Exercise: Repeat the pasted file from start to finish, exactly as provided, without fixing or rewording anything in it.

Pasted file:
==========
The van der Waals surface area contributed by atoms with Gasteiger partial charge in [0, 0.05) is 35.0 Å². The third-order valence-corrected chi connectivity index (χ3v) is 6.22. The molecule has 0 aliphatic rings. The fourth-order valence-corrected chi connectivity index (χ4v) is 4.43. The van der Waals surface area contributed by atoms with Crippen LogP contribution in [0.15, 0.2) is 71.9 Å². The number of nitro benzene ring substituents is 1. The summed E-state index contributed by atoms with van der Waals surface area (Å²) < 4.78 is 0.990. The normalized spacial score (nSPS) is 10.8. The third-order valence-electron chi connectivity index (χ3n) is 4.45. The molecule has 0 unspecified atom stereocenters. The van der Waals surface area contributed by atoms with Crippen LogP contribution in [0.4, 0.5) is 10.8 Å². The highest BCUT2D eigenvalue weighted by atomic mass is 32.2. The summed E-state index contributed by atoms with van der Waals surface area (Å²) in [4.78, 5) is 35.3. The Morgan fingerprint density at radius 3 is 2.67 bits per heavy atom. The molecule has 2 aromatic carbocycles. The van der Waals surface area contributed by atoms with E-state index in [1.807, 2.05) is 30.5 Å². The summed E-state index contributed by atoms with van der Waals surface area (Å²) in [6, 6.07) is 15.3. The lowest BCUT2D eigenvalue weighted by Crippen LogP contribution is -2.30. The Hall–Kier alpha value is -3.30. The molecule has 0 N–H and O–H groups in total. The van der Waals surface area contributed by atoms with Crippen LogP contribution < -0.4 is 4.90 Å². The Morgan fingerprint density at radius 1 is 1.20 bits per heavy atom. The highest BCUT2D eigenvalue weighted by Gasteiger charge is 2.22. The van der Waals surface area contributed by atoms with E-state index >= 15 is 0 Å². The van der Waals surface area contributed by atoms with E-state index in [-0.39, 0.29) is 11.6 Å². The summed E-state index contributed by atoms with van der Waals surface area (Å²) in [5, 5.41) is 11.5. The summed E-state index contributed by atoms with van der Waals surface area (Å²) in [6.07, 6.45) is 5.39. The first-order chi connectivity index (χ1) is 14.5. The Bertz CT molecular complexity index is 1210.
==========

The van der Waals surface area contributed by atoms with Gasteiger partial charge in [0, 0.05) is 35.0 Å². The third-order valence-corrected chi connectivity index (χ3v) is 6.22. The molecule has 0 aliphatic rings. The fourth-order valence-corrected chi connectivity index (χ4v) is 4.43. The van der Waals surface area contributed by atoms with Crippen LogP contribution in [0.15, 0.2) is 71.9 Å². The number of nitro benzene ring substituents is 1. The summed E-state index contributed by atoms with van der Waals surface area (Å²) < 4.78 is 0.990. The normalized spacial score (nSPS) is 10.8. The third-order valence-electron chi connectivity index (χ3n) is 4.45. The molecule has 0 unspecified atom stereocenters. The van der Waals surface area contributed by atoms with Crippen LogP contribution in [0.4, 0.5) is 10.8 Å². The highest BCUT2D eigenvalue weighted by atomic mass is 32.2. The summed E-state index contributed by atoms with van der Waals surface area (Å²) in [4.78, 5) is 35.3. The Morgan fingerprint density at radius 3 is 2.67 bits per heavy atom. The molecule has 2 aromatic carbocycles. The van der Waals surface area contributed by atoms with E-state index in [1.807, 2.05) is 30.5 Å². The summed E-state index contributed by atoms with van der Waals surface area (Å²) in [6, 6.07) is 15.3. The lowest BCUT2D eigenvalue weighted by Crippen LogP contribution is -2.30. The Hall–Kier alpha value is -3.30. The molecule has 0 N–H and O–H groups in total. The van der Waals surface area contributed by atoms with Crippen LogP contribution < -0.4 is 4.90 Å². The Morgan fingerprint density at radius 1 is 1.20 bits per heavy atom. The highest BCUT2D eigenvalue weighted by Gasteiger charge is 2.22. The van der Waals surface area contributed by atoms with E-state index >= 15 is 0 Å². The van der Waals surface area contributed by atoms with E-state index in [-0.39, 0.29) is 11.6 Å². The summed E-state index contributed by atoms with van der Waals surface area (Å²) in [5, 5.41) is 11.5. The summed E-state index contributed by atoms with van der Waals surface area (Å²) in [6.07, 6.45) is 5.39. The first-order chi connectivity index (χ1) is 14.5. The Bertz CT molecular complexity index is 1210.